Last edited by forge55b; 03-05-2012 at 04:03 PM.

  21. #21
    FTR
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    Quote Originally Posted by forge55b View Post
    FTR, you said you used Conti glue but was it the kind in the black tube specifically for carbon rims or the stuff in the orange/yellow tube for regular rims? If you used the black stuff, you should be fine with 2 applications on the rim and 1 on the tire. With Conti tires though I had to do about 3 layers on the tire unless I put a lot more glue with the first layer. At least this is what I discovered from just figuring out this whole tubular gluing thing.
    Yep, the black tube for carbon rims.
    I assume you mean 2 coats tyre and 1 coat rim and not the opposite like you typed?

  22. #22
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    One coat on the rim and one on the tire. Let it dry. One more coat on the rim and put the tire on.

    At least that's what I remember. Heres a link to a vid of the process.

    Continental - mounting instruction for tubular tyres, carbon rims - YouTube

  23. #23
    FTR
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    Yep, have watched the video and read the instructions that came with the glue.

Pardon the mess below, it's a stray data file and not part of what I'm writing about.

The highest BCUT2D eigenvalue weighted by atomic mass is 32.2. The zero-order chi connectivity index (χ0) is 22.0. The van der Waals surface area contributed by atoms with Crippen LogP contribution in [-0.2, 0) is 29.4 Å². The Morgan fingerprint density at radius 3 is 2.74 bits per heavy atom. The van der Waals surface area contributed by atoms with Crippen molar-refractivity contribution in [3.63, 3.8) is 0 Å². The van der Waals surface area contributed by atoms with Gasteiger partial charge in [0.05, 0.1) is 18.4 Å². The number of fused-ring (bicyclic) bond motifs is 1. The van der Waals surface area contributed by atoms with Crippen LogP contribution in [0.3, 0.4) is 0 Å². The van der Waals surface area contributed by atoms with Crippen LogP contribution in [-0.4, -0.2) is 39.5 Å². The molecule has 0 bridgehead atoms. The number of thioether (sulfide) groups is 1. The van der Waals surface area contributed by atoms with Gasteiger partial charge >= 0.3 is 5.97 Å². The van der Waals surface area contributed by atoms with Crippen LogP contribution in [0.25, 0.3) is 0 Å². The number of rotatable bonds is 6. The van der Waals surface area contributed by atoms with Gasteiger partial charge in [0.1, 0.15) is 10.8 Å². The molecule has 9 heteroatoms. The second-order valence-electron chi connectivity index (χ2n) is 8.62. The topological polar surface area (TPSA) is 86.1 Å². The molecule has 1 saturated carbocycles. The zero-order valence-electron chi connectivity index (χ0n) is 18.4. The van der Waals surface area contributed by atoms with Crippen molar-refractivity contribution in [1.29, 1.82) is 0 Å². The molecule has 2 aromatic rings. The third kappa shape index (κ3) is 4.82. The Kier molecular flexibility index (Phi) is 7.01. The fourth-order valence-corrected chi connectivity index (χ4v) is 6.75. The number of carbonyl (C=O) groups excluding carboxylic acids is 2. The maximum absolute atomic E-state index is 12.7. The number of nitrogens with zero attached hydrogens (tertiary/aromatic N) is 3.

The instructions with the glue seem to indicate not to put a 2nd coat on the rim but that a 2nd coat is needed on the tyre.
    I guess so long as we get 3 coats all up we should be good to go(?).

  24. #24
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    Quote Originally Posted by FTR View Post
    eekase

    Did you glue by the Conti instructions or did you do more coats than they recommend?
    Did it exactly like the instructions...both the little piece of paper in the glue box and the youtube video. One tube 'almost' does two wheels. I had to open a second tube to dab a little more on. So, I'll guess well see.....
    2013 Cervelo P5
    2009.5 Cervelo R3SL TdF SRAM LTE Red
    2012 Specialized S-works Tarmac SL4
    2013 Argon18 e118
    2013 C'dale Super6 EVO


  25. #25
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    I do everything in one sitting. I use Mastik One and flux brush found in the plumbing section of most hardware stores.

    1. One layer on the wheel.
    2. One on the tire.
    3. Back to the wheel and put a second coat on. I wait till the first coat becomes non tacky (about an hour)
    4. The final coat on the wheel and immediately stretch on the tire.

    I wait 24 hours before I ride.

    Biggest thing for me is straightening the tire once on the wheel. The glue sets fairly quick, I end up with a case of raw thumbs from trying to move the tire.

    I use Stan's on the tubes for flat protection. I gave up on the Pit Stop. I used it twice myself and a friend used it on his tubular...all three times it did nothing.